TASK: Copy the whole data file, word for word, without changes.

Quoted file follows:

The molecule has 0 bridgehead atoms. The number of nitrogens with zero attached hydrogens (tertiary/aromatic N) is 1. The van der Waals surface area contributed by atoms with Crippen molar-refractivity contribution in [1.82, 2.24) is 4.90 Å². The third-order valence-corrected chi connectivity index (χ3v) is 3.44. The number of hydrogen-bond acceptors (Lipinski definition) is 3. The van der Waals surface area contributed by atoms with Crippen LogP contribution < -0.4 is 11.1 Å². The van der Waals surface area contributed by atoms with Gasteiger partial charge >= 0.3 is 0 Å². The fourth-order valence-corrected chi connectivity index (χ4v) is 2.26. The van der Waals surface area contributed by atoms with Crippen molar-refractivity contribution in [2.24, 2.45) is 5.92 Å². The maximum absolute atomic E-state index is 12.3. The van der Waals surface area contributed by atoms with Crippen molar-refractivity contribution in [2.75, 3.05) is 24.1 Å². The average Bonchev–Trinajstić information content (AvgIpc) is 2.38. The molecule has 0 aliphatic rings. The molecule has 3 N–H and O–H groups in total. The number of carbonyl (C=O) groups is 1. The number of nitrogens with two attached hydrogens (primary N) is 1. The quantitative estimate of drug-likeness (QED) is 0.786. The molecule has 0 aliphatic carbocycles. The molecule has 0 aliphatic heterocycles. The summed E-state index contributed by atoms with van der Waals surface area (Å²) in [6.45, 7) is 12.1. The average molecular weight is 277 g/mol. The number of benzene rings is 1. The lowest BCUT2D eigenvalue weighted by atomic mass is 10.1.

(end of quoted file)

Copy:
The molecule has 0 bridgehead atoms. The number of nitrogens with zero attached hydrogens (tertiary/aromatic N) is 1. The van der Waals surface area contributed by atoms with Crippen molar-refractivity contribution in [1.82, 2.24) is 4.90 Å². The third-order valence-corrected chi connectivity index (χ3v) is 3.44. The number of hydrogen-bond acceptors (Lipinski definition) is 3. The van der Waals surface area contributed by atoms with Crippen LogP contribution < -0.4 is 11.1 Å². The van der Waals surface area contributed by atoms with Gasteiger partial charge >= 0.3 is 0 Å². The fourth-order valence-corrected chi connectivity index (χ4v) is 2.26. The van der Waals surface area contributed by atoms with Crippen molar-refractivity contribution in [2.24, 2.45) is 5.92 Å². The maximum absolute atomic E-state index is 12.3. The van der Waals surface area contributed by atoms with Crippen molar-refractivity contribution in [2.75, 3.05) is 24.1 Å². The average Bonchev–Trinajstić information content (AvgIpc) is 2.38. The molecule has 0 aliphatic rings. The molecule has 3 N–H and O–H groups in total. The number of carbonyl (C=O) groups is 1. The number of nitrogens with two attached hydrogens (primary N) is 1. The quantitative estimate of drug-likeness (QED) is 0.786. The molecule has 0 aliphatic carbocycles. The molecule has 0 aliphatic heterocycles. The summed E-state index contributed by atoms with van der Waals surface area (Å²) in [6.45, 7) is 12.1. The average molecular weight is 277 g/mol. The number of benzene rings is 1. The lowest BCUT2D eigenvalue weighted by atomic mass is 10.1.